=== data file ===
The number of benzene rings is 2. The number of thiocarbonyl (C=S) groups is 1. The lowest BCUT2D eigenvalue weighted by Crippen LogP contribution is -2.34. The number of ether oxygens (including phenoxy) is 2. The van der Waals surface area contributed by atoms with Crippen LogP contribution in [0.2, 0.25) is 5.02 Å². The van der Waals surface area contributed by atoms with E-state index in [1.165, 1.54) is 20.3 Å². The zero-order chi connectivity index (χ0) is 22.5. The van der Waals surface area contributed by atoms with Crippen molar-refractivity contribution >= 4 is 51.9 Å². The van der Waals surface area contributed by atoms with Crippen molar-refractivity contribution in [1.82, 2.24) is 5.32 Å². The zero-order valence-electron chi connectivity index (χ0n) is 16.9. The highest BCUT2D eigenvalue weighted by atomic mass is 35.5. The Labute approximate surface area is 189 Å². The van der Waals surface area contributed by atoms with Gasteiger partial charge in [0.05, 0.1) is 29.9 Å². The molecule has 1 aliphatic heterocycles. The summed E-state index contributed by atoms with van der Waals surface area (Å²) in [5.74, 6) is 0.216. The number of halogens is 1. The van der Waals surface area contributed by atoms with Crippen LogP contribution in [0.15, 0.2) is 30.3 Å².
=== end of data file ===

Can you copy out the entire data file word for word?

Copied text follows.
The number of benzene rings is 2. The number of thiocarbonyl (C=S) groups is 1. The lowest BCUT2D eigenvalue weighted by Crippen LogP contribution is -2.34. The number of ether oxygens (including phenoxy) is 2. The van der Waals surface area contributed by atoms with Crippen LogP contribution in [0.2, 0.25) is 5.02 Å². The van der Waals surface area contributed by atoms with E-state index in [1.165, 1.54) is 20.3 Å². The zero-order chi connectivity index (χ0) is 22.5. The van der Waals surface area contributed by atoms with Crippen molar-refractivity contribution >= 4 is 51.9 Å². The van der Waals surface area contributed by atoms with Crippen molar-refractivity contribution in [1.82, 2.24) is 5.32 Å². The zero-order valence-electron chi connectivity index (χ0n) is 16.9. The highest BCUT2D eigenvalue weighted by atomic mass is 35.5. The Labute approximate surface area is 189 Å². The van der Waals surface area contributed by atoms with Gasteiger partial charge in [0.05, 0.1) is 29.9 Å². The molecule has 1 aliphatic heterocycles. The summed E-state index contributed by atoms with van der Waals surface area (Å²) in [5.74, 6) is 0.216. The number of halogens is 1. The van der Waals surface area contributed by atoms with Crippen LogP contribution in [0.15, 0.2) is 30.3 Å².